Max Reger - Ein' feste Burg ist unser Gott, Op. 27
In 1905, Wilhelm Sauer (1831-1916) completed his—up to then—largest organ for the new cathedral: the monumental instrument with 113 speaking stops on four manuals is a unique testimony to the great art of late romantic organ building in Germany.
Restored to its original condition in the early 90s (the cathedral was hit twice during WWII; even though it had no roof for several years, there was relatively little damage to the organ), it offers a great opportunity to hear the works of contemporary composers such as Max Reger on the kind of instrument that they were written for, and in the cathedral that embodies the unhealthy relationship between church and state in imperial Germany.
There are a few choice organs in the world whose encounter is a life changing experience. Today I would like to share my impressions from one such instrument, the majestic Sauer organ in Berlin Cathedral.
Dieterich Buxtehude, organist at St. Mary's Church in Lübeck from 1668 until his death in 1707, composed some of the most stunning organ works of the 17th century, which greatly influenced the young Bach.
The glorious Praeludium in d, BuxWV 140, is an outstanding example of the North German organ school: it was inspired by the magnificent organs that Buxtehude had at his disposal in St. Mary's, and the rich cultural life in Lübeck—a proud member of the Hanseatic league.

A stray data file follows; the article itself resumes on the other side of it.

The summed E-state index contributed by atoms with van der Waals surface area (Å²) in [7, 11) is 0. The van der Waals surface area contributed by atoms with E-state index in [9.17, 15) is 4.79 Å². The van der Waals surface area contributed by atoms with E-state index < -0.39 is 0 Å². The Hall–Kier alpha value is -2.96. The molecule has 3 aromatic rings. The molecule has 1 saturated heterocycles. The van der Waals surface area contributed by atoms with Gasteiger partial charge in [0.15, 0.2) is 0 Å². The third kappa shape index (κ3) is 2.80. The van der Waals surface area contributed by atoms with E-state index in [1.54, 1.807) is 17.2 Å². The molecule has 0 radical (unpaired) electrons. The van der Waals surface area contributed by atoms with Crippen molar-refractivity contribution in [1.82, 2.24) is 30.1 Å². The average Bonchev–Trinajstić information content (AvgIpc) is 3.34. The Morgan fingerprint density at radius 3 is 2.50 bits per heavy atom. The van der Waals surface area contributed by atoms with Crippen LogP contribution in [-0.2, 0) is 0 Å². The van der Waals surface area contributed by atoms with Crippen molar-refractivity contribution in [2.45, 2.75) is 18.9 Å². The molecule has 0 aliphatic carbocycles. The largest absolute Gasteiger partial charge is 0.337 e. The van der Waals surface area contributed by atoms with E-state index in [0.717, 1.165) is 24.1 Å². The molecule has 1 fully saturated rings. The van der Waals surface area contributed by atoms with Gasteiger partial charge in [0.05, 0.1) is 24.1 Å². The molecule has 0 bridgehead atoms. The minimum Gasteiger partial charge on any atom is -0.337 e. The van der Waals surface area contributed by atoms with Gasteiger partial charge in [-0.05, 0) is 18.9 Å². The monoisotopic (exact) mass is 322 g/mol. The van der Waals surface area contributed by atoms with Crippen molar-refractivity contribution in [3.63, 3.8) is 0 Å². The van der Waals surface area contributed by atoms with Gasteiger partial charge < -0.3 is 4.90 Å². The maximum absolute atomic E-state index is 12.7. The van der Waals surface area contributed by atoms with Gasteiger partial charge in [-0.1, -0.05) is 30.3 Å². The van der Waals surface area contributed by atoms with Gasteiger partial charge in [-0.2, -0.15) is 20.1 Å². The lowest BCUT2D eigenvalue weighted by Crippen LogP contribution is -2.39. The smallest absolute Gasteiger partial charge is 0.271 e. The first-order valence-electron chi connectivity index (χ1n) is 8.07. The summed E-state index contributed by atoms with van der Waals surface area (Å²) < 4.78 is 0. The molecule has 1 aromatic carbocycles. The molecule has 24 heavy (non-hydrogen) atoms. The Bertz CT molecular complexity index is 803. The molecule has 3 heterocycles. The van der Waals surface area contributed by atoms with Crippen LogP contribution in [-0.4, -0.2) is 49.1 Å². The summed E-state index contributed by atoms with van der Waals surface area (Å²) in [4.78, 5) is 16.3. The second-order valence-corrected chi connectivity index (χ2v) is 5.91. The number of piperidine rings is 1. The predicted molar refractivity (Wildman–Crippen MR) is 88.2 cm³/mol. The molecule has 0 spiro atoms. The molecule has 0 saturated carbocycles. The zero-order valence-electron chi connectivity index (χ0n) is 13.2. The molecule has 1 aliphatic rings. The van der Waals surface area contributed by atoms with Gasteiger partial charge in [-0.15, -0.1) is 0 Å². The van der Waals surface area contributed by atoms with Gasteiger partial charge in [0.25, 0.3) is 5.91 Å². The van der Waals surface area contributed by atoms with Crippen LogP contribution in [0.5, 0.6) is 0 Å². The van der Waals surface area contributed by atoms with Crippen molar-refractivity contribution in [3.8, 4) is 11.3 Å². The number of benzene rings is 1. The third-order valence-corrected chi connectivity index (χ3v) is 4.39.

Abendmusiken Concert Series
Franz Tunder had initiated the practice of giving (organ) concerts for businessmen before the opening of the stock exchange as early as 1646. It was only under his successor Buxtehude, however, that the Abendmusiken developed
Widor's Toccata is by far the most favorite Easter Postlude—and for a very good reason! But what about considering Charles Tournemire's stunning improvisation on Victimae paschali as an equally compelling (if not superior) alternative?
Recordings of a Master Improviser
Maurice Duruflé once said about his improvisation lessons with Tournemire that he felt like "sitting on a volcano about to erupt!" This colorful image gives a perfect description of the Victimae, one of five improvisations that Tournemire recorded in 1930 on the legendary 1859 Cavaillé-Coll organ at St. Clotilde (where César Franck had served as the first titular organist). Clearly, Tournemire's "poetical, capricious, and tumultuous imagination" was in full swing during this recording session.
The recordings also allow us a rare insight into the ways how one of the great masters of the
Pictures, stories and videos from my concerts & travels